A Love Letter from Emily White

Emily White:

Dear Lowcountry,

You have raised me. I was born in July of 2000 at Trident Medical Center in North Charleston, and from there I was brought home to James Island. I was the first child my parents had, and it remained that way for another two years, until my brother was born. We all lived together in a cozy home that I don’t remember much of, except that there was a koi pond, sunflowers, and big trees. We remained there for the next four years, until my parents decided to move to Mount Pleasant. The following years, I was signed up for numerous sports and attended many city coordinated activities with my family. We were never bored.

Hurricane Irene, 2011, with my brother, Louis

Hurricane Irene, 2011, with my brother, Louis

This past summer, for the first time, I went West Coast. West Coast, Best Coast was a saying I had heard many times, and before my trip, I believed it to be true. We drove all along the California coast, and it being the dead of summer, we stopped at more than a few beaches, and to put it candidly, they didn’t meet my expectations. The beaches could not compare to the ones I had back home. I desperately missed Isle of Palms (IOP), Sullivan’s Island, and Folly Beach, where you were guaranteed water at the perfect temperature, and beaches that weren’t too crowded (especially if you went to the right spot during the right time). Another thing I frequently missed when traveling was our famous Charleston sunsets. I have never traveled anywhere where the sunset was as beautiful and colorful as it is in Charleston, South Carolina. My family’s go to spots to witness this Lowcountry treasure are the Pitt Street Bridge, and the Waterfront Park Pier, but our own backyard also serves the sight justice. 

My family's addition to the Charleston Strong wall, downtown

My family's addition to the Charleston Strong wall, downtown

One of the other many things that I love about my home is the opportunity it has given me. I am able to go to one of the best high schools in the nation, hang out downtown with my friends, play Ultimate Frisbee with my parents, and run the Ravenel Bridge whenever I want (something 40,000 people from all over the country come to do once a year). And, if the rare feeling of boredom comes about, you can guarantee that a city activity is happening.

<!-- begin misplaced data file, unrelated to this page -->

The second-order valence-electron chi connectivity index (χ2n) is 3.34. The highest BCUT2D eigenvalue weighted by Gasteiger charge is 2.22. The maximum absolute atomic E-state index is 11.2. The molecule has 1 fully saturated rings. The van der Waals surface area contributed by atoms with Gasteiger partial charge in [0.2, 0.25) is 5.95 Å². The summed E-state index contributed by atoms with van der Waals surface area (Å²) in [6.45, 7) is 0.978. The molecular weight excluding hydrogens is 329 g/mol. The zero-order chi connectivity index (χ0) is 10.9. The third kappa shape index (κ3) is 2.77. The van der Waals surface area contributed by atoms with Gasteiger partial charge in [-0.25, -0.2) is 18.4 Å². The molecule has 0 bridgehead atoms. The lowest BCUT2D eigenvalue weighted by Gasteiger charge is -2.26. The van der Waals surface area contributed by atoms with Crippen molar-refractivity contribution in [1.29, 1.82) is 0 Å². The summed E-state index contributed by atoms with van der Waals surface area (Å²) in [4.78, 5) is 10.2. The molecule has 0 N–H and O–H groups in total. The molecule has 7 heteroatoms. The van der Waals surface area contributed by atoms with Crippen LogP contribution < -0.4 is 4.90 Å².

My family, exploring Botany Bay, earlier this year

My family, exploring Botany Bay, earlier this year

Today, I begin my junior year of high school, so the topic of college keeps working its way into the conversations I have with relatives, advisors, and friends. I was born and bred in the Lowcountry and I carry that with me everywhere I go. I’m excited to make my own way, but I also dread the day I may have to say goodbye to the only home I have ever known. Regardless, I know with full confidence that the Lowcountry will always be part of me. For now I am enjoying the next two years under my parent's roof and care in this wonderful city. I am also enjoying the beaches, the sunsets, the weather, and the people whom are unlike any other that I will ever experience anywhere else.

Love,
Emily 

Bio (By Emily Gildea):
Emily lives in Mt. Pleasant with her parents, Eric and Meredith, and her two siblings, Lewis and Molly. Today, she starts her junior year of Academic Magnet High School with her brother starting as a freshman. Emily is an active community volunteer and wrote this letter without any coaxing from a parental unit. I personally connect to Emily through our shared namesake and height advantages.

A Love Letter from Kristen Cobb

Kristen:

In May 2008, my then boyfriend (now my ride or die, hubby, Walker) and I graduated from the fabulous, beautiful College of Charleston and packed up his 1997 Tacoma truck with a suitcase full of clothes, climbing and Ultimate Frisbee gear and our 2 fur babies to head out West. Charleston had been good to us, but we had the itch for travel and adventures. Little did we know how this big adventure would drastically change our lives. After 3 months of living the dream of climbing, playing Ultimate every day, and hiking I had this feeling that I needed to take a test to determine our next move. This test: First Response. And as soon as those two little lines appeared, our lives were positively changed forever. Two, wild at heart, hippies, that couldn't seem to keep a plant alive for more than 2 days, were going to be parents. Excuse me, what? Now instead of deciding of what sick, new mountain to climb or what Ultimate tournament to go to we had to decide on the best place to raise our “Cobblet” (as we came to call her); Boulder or Charleston. It did not take more than 10 minutes before we looked at each other and said in unison, "Charleston". Walker's mom and our amazing college friends lived in Charleston and my family was only 3 hours away in Charlotte. Growing up, we both loved the idea of living at the beach. Fast forward 8 years, with another beautiful Cobblet added to our line-up, and hundreds of life experiences under our belt, we know we made the right decision. Charleston is simply the best place to start and raise a family. Not only is it a beautiful place to live, but this city is more than that, it is a community that loves and supports each other. 

Walker and Kristen, being fancy at a wedding last year

Walker and Kristen, being fancy at a wedding last year